RealTime IT News

Intel, Cellular Pioneer Target WiMAX

SAN FRANCISCO -- Intel is advancing its wireless strategy, thanks to an investment partnership with cellular pioneer Craig McCaw's Clearwire.

The chipmaking giant said it will partner with Clearwire, a Kirkland, Wash.-based wireless broadband services company, to advance the WiMAX standard (broadly known as 802.16a) and to support the upcoming IEEE 802.16e version. The metro area technology is being touted as a wireless alternative for last-mile broadband connection for businesses and homes.

Clearwire's idea is simple: A tower transmits radio signals from a base site to a small, wireless modem, the size of a paperback book, which easily connects a user's computer to the Internet. Customers can receive access with minimal setup or support.

McCaw is the founder of one of the country's first cellular networks, which he later sold to AT&T for $11.5 billion, and a current investor in Nextel. He bought into a non-line-of-sight (NLOS) broadband plug-and-play hardware company last summer, called NextNet.

In March, his investment company, Eagle River, bought Clearwire Holding Company, which has spectrum rights in a number of markets around the country.

Sean Maloney, Intel executive vice president, said the company will spend an undisclosed amount of its $150 million wireless Intel Capital fund to foster the development and strategically place its next-generation Intel chips in devices made by Clearwire's NextNet Wireless subsidiary.

"We are [heading] toward merging into that standard where lots of devices are produced," Maloney said during a press conference at the CTIA Wireless show here. "The difference between WiMAX and Wi-Fi is that the WiMAX community so far has been a healthy ecosystem."

McCaw said Intel's investment and its development work with Clearwire since last summer will help him spin off NextNet as a separate company as the WiMAX deployments ramp up.

"We know the cellular market very well and how 3G works," McCaw said. "Our partnership will show a definite cost advantage, since this is designed from the bottom up."

But beyond their altruistic build-out of wireless IP in rural areas, analysts like Gerry Purdy, a principal analyst with MobileTrax, argue that Intel and Clearwire are looking to prevent what happened in the wired world from happening in the wireless one.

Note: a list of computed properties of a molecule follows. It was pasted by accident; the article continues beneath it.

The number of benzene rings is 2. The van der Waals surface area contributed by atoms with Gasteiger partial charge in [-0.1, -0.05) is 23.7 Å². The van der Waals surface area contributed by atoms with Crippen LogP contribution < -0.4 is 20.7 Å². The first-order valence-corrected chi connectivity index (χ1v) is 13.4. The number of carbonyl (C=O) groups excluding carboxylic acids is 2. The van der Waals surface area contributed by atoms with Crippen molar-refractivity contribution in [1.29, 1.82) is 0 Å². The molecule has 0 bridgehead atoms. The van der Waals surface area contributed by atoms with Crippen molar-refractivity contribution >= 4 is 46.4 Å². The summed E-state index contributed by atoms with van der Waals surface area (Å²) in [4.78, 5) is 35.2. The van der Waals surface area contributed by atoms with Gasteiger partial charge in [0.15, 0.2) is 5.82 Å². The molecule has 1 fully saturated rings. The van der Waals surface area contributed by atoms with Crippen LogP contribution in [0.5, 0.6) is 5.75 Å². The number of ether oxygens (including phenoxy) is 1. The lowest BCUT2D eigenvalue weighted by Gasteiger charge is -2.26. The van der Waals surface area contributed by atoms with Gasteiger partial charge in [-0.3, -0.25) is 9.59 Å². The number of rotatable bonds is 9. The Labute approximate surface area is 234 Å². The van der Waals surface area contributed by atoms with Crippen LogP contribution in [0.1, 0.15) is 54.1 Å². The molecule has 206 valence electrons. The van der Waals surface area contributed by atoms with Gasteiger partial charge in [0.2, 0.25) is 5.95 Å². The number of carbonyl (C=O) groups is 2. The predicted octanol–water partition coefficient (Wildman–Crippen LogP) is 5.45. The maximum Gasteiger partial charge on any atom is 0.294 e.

"Intel and McCaw's company are not competing with the larger VoIP players ... yet," Purdy told internetnews.com. "But what you have is the two companies focusing on the infrastructure first and then working into the various contracts in metro areas."

Purdy's suggestion is the VoIP or Internet telephony players like Vonage and Skype could become a potential threat of Voice over Wireless IP. The wireline industry has been slowly losing market share to VoIP in the last few quarters, as customers begin seeing the cost benefits. Intel and Clearwire are obviously aware of that power.

Intel's aspirations for WiMAX are well documented. The company envisions WiMAX for rural areas and developing nations. It has said it is producing WiMAX-enabled silicon with a range of up to 30 miles and the ability to transfer data, voice and video at speeds of up to 70 Mbps. The technology, codenamed "Rosedale," is based on the IEEE 802.16-2004 standard (previously known as IEEE 802.16REVd). The technology, expected next year, is Intel's first "system-on-a-chip" for WiMAX.

Now, using NextNet technology based on Orthogonal Frequency Division Multiplexing, Intel and McCaw are gearing up for a wider launch.

NextNet's Expedience system is spreading around Asia, Africa, North America, Latin America and Mexico. NextNet is the exclusive NLOS plug-and-play system supplier for MVS Comunicaciones, Mexico's largest MMDS carrier, with licensed spectrum covering 67 million potential subscribers. NextNet is also the exclusive NLOS plug-and-play system supplier for the Canadian joint venture of Inukshuk, Allstream, and NR Communications, which holds licensed spectrum covering 30 million Canadians.

In the United States, NextNet is available in Arizona, Florida, Iowa, Michigan, Minnesota, Nebraska, New Mexico, North Carolina and Ohio.